Several static and dynamic working prototypes confirm the new insights related to the PME's (Plasmatic Magnetic Energy) and the Keshe concept of SEPMAF's (Specific Entangled Plasmatic Magnetic Fields). The design and technology of our reactor systems has been developed in accordance with the same principles and methods that are seen in the physics of the universe, and similar effects have been achieved.
One of our simplest static plasma reactors is the cola bottle. This is equipped with a number of electrodes, from two to five. In this cola bottle reactor we achieve several outputs of voltage and current, we create atomic hydrogen and simultaneously we obtain deposits of atomic carbon on the electrodes. The working of these static reactors is not based on chemical interaction, as with acids, and the process is completely different from what happens in existing batteries. For example current is collected even from electrodes that are not submerged in the liquid, thus it is being collected from pure plasma. What’s more, the reactor recharges itself automatically while other terminals are generating voltage.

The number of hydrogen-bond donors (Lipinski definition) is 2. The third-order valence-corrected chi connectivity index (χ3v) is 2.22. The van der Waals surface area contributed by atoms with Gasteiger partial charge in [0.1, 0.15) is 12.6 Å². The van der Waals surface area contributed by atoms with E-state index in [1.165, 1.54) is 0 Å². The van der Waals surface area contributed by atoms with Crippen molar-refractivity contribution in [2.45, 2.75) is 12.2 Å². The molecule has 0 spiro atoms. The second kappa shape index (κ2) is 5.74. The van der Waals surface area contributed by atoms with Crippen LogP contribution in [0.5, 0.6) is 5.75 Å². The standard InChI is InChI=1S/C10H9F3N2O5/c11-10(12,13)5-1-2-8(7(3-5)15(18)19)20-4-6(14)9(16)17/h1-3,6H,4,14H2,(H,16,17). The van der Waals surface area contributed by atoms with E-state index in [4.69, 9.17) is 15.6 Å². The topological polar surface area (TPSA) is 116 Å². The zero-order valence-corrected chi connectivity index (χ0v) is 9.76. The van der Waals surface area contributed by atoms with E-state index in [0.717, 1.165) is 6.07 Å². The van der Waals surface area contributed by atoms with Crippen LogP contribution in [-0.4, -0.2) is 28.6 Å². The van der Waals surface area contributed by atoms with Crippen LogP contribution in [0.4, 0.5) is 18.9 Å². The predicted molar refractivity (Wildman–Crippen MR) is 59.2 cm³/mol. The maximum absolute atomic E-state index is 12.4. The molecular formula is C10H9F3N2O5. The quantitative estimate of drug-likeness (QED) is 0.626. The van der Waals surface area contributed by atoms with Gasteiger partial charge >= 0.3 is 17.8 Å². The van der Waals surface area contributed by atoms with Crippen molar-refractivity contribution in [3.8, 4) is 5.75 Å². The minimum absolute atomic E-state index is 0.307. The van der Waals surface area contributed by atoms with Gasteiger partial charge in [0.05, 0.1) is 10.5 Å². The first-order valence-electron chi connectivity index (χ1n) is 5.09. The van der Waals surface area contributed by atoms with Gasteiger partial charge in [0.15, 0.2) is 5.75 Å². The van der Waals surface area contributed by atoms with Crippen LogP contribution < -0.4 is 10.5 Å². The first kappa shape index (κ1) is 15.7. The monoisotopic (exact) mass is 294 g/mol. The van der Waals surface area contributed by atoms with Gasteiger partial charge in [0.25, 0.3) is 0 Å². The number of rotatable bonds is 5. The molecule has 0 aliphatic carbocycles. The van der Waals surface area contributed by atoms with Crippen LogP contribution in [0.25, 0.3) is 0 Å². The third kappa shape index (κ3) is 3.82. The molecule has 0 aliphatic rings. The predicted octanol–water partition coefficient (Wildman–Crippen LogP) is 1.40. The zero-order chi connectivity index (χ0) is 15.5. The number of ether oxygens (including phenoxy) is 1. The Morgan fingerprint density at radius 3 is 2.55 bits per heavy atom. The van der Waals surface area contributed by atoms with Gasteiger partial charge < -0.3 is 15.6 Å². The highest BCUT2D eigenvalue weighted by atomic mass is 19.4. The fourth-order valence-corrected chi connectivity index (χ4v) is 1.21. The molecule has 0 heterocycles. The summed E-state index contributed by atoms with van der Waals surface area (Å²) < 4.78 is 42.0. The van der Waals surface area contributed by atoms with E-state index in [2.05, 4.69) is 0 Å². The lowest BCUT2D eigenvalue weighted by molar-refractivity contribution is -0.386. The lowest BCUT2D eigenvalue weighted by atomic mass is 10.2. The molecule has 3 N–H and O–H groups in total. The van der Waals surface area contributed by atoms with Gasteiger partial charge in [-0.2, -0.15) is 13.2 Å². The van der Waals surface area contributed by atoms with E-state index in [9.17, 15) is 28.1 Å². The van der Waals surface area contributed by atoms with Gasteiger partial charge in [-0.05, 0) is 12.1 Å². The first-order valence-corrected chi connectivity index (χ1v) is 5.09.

The main goal in performing these tests is to prove that the carbon from the gases inside the liquid can be collected and deposited on the electrodes. This demonstrates that the same principle can be utilized to separate carbon from the exhaust gases of cars and factories.
CARBON AND ENERGY TESTS
Other results have been found with other combinations of electrodes. Similar voltages and current are also attained with both electrodes only in the plasma area (upper part), thus not submerged in the liquid.
All photos were taken during the same test. After further processing the electrodes become black from the deposits of sp2 and sp3. Sp2 carbon (called 'graphene') is a ballistic (super-super) conductive material that can be used in micro- and nano-electronics. Sp3's are diamond-like structures. This all happens in a simple cola bottle, and not in a complex system with lasers and high pressure or vacuum!